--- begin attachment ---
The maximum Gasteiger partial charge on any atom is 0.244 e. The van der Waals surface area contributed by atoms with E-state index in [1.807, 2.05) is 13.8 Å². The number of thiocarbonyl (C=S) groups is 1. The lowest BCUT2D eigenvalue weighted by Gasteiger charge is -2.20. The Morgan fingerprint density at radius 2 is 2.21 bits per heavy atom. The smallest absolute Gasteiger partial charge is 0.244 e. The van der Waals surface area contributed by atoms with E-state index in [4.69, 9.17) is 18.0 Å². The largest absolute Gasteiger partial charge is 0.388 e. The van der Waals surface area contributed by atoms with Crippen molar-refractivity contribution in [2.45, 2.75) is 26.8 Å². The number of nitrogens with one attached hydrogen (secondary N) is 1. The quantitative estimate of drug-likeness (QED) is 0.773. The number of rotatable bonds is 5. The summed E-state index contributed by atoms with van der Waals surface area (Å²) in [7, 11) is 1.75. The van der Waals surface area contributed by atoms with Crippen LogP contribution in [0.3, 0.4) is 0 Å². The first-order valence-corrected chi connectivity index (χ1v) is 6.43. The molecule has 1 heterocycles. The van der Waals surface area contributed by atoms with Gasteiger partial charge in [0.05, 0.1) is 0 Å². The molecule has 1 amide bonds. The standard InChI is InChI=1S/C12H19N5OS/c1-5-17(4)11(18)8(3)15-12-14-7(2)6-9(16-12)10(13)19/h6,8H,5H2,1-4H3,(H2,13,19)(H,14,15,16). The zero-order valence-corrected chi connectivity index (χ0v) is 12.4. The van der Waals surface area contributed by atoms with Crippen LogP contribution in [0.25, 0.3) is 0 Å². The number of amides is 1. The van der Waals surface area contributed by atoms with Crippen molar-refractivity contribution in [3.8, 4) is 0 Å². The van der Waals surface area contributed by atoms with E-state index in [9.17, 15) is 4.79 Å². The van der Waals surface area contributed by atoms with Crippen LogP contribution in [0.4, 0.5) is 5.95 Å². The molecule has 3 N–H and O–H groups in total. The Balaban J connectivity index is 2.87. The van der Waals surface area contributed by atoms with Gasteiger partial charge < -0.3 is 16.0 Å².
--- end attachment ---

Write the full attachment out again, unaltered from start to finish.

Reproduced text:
The maximum Gasteiger partial charge on any atom is 0.244 e. The van der Waals surface area contributed by atoms with E-state index in [1.807, 2.05) is 13.8 Å². The number of thiocarbonyl (C=S) groups is 1. The lowest BCUT2D eigenvalue weighted by Gasteiger charge is -2.20. The Morgan fingerprint density at radius 2 is 2.21 bits per heavy atom. The smallest absolute Gasteiger partial charge is 0.244 e. The van der Waals surface area contributed by atoms with E-state index in [4.69, 9.17) is 18.0 Å². The largest absolute Gasteiger partial charge is 0.388 e. The van der Waals surface area contributed by atoms with Crippen molar-refractivity contribution in [2.45, 2.75) is 26.8 Å². The number of nitrogens with one attached hydrogen (secondary N) is 1. The quantitative estimate of drug-likeness (QED) is 0.773. The number of rotatable bonds is 5. The summed E-state index contributed by atoms with van der Waals surface area (Å²) in [7, 11) is 1.75. The van der Waals surface area contributed by atoms with Crippen LogP contribution in [0.3, 0.4) is 0 Å². The first-order valence-corrected chi connectivity index (χ1v) is 6.43. The molecule has 1 heterocycles. The van der Waals surface area contributed by atoms with Gasteiger partial charge in [0.05, 0.1) is 0 Å². The molecule has 1 amide bonds. The standard InChI is InChI=1S/C12H19N5OS/c1-5-17(4)11(18)8(3)15-12-14-7(2)6-9(16-12)10(13)19/h6,8H,5H2,1-4H3,(H2,13,19)(H,14,15,16). The zero-order valence-corrected chi connectivity index (χ0v) is 12.4. The van der Waals surface area contributed by atoms with Crippen LogP contribution in [0.25, 0.3) is 0 Å². The number of amides is 1. The van der Waals surface area contributed by atoms with Crippen molar-refractivity contribution in [3.8, 4) is 0 Å². The van der Waals surface area contributed by atoms with E-state index in [9.17, 15) is 4.79 Å². The van der Waals surface area contributed by atoms with Crippen LogP contribution in [0.4, 0.5) is 5.95 Å². The molecule has 3 N–H and O–H groups in total. The Balaban J connectivity index is 2.87. The van der Waals surface area contributed by atoms with Gasteiger partial charge < -0.3 is 16.0 Å².